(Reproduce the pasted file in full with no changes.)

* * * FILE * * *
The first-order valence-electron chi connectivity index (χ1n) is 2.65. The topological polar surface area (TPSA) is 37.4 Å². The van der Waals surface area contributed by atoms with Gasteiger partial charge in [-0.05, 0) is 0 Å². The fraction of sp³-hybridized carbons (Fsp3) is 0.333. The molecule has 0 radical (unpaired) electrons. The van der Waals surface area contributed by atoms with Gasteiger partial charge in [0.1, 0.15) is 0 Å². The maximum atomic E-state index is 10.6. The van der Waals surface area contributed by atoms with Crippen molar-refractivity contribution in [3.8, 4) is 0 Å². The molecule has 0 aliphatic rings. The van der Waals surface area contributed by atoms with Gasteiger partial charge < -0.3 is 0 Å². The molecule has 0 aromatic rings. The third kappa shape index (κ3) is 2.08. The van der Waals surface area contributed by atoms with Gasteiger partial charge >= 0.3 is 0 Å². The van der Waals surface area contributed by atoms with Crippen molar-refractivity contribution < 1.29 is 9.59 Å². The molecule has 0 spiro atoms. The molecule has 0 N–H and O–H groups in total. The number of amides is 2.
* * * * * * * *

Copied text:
The first-order valence-electron chi connectivity index (χ1n) is 2.65. The topological polar surface area (TPSA) is 37.4 Å². The van der Waals surface area contributed by atoms with Gasteiger partial charge in [-0.05, 0) is 0 Å². The fraction of sp³-hybridized carbons (Fsp3) is 0.333. The molecule has 0 radical (unpaired) electrons. The van der Waals surface area contributed by atoms with Gasteiger partial charge in [0.1, 0.15) is 0 Å². The maximum atomic E-state index is 10.6. The van der Waals surface area contributed by atoms with Crippen molar-refractivity contribution in [3.8, 4) is 0 Å². The molecule has 0 aliphatic rings. The van der Waals surface area contributed by atoms with Gasteiger partial charge < -0.3 is 0 Å². The molecule has 0 aromatic rings. The third kappa shape index (κ3) is 2.08. The van der Waals surface area contributed by atoms with Gasteiger partial charge >= 0.3 is 0 Å². The van der Waals surface area contributed by atoms with Crippen molar-refractivity contribution < 1.29 is 9.59 Å². The molecule has 0 spiro atoms. The molecule has 0 N–H and O–H groups in total. The number of amides is 2.